despite still desiring recognition as a `traditional' faith. Gediminas
Dalinkevicius, chair of the Human Rights Committee, presented it to
parliament only on 20 February of this year. The application was considered
by the human rights committee on 16 May, which decided to pass the
application to the full parliament.

In a letter of April 2000 to the Protestant Alliance, Dalinkevicius had
rejected Baptist claims that denial of status as a `traditional' faith represented
a restriction on Baptists' civil rights or obstructed their activity. `Granting
exceptional status is a certain privilege, giving a church some hope to
receive state support, and when such status is not granted it is not
discrimination,' he wrote.

The Union subsequently complained several times to parliament and the
government about what it considered the unfair application of VAT laws,
attempts to tax the incomes of ministers of `non-traditional' faiths, and
restrictions on granting residence permits and `humiliating' treatment of
foreign Protestant missionaries, including those from the United States and
Ukraine, by immigration officials. Although some of these issues have been
resolved after joint Protestant complaints, the Baptist Union remains
unhappy about other privileges enjoyed by `traditional' faiths to which it is
denied access - such as the right to buy land to build churches. However, if
parliament approves recommendations from the Ministry of Justice to the
parliamentary human rights committee (see separate KNS article), should the
Baptists obtain `recognised' status they would then achieve the same
privileges and rights as `traditional' faiths.

Two other Protestant groups - the United Methodist Church and the New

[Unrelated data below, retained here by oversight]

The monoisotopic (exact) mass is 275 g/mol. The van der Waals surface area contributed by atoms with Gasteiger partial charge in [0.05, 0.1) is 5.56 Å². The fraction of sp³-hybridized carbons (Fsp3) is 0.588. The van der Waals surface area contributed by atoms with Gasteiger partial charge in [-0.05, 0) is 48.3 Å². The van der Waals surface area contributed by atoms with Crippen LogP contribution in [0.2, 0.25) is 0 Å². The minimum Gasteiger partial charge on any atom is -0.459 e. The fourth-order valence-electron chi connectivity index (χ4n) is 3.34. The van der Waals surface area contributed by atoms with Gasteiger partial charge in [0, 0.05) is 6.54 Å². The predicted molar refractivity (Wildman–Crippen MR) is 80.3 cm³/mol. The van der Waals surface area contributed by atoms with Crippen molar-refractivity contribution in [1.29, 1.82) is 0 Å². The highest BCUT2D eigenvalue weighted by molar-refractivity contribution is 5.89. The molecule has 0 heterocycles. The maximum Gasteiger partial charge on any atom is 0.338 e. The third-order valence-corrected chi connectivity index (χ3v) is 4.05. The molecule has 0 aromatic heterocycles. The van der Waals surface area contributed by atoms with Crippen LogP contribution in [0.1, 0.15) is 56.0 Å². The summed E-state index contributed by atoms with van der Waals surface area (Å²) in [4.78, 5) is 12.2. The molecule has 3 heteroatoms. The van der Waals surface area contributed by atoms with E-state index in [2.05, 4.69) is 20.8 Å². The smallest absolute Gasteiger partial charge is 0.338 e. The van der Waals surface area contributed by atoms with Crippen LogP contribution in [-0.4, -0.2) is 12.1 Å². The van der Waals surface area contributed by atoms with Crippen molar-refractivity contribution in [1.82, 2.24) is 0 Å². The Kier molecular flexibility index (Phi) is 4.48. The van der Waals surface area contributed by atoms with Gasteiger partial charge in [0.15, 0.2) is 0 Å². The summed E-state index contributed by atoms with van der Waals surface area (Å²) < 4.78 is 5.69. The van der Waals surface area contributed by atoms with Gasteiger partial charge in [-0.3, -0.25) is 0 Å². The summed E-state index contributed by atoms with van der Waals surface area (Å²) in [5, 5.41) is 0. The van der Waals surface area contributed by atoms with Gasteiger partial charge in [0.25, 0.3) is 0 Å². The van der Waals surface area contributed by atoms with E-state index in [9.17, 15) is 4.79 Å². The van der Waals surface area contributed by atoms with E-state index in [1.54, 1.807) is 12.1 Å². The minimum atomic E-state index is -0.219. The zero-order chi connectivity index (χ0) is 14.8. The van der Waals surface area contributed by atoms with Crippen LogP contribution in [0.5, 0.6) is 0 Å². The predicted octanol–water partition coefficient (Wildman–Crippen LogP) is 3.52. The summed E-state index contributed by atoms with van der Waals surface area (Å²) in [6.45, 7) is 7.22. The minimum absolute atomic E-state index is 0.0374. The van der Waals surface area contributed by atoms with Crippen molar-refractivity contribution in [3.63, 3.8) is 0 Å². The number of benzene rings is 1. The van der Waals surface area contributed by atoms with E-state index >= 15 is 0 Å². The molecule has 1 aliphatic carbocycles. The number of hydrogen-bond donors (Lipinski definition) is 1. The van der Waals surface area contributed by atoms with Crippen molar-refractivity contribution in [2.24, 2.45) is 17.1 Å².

Apostolic Church - have already applied for `recognised' status, while two
others - the Pentecostal Union and the Adventist Church � are awaiting the
outcome of the Baptist Union application (see KNS 4 June 2001). (END)

II. LITHUANIA: JUSTICE MINISTRY RECOMMENDS EXTENDING
`RECOGNISED' FAITHS' RIGHTS

by Felix Corley, Keston News Service

Although no faith - including the Baptist Union - has yet succeeded in
obtaining the status of a `recognised' faith (see separate KNS article), the
second-ranking category in Lithuania's complex and controversial four-tier
system, new proposals from the Ministry of Justice would grant any faiths
that obtain this status the same rights and privileges accorded to the eight
`traditional' faiths, Keston News Service has learnt.

Donatas Glodenis, senior official of the section of registers at the justice
ministry, told Keston by telephone from Vilnius on 22 June that the
parliamentary human rights committee had asked his ministry at the
beginning of June to clarify the legal position over the differences between
`traditional' and `recognised' faiths. In its response, signed by deputy justice
minister Paulius Koverovas, the justice ministry reaffirmed its earlier view
that both `traditional' and `recognised' faiths should have exactly the same
rights. `Recognition is a legal status, while traditional is an honorary label,'
Glodenis explained. `This is the correct interpretation of the 1995 law on
religious communities and associations, which didn't distinguish between
traditional and recognised faiths. This is what the letter defined.'

Keston has been unable to obtain a copy of the justice ministry's letter.
Glodenis declined to make a copy available, describing it as an `internal'
document between the government and parliament that would not be
published.

It remains unclear whether parliament will take up the recommendations in
the letter that laws that grant differing rights and privileges to the two
categories be amended to bring them into line with the ministry's
interpretation of the 1995 law. `This would entail amending a whole series of
laws,' Glodenis declared. `Just one example is the law on education, which
grants traditional faiths the right to teach their faith in state schools but does
not extend this right to recognised faiths.'

Keston was unable to reach any members or officials of the parliamentary
human rights committee on 22 June to find out if parliament is likely to
amend any laws to meet the recommendations of the justice ministry. (END)

Copyright (c) 2001 Keston Institute. All rights reserved.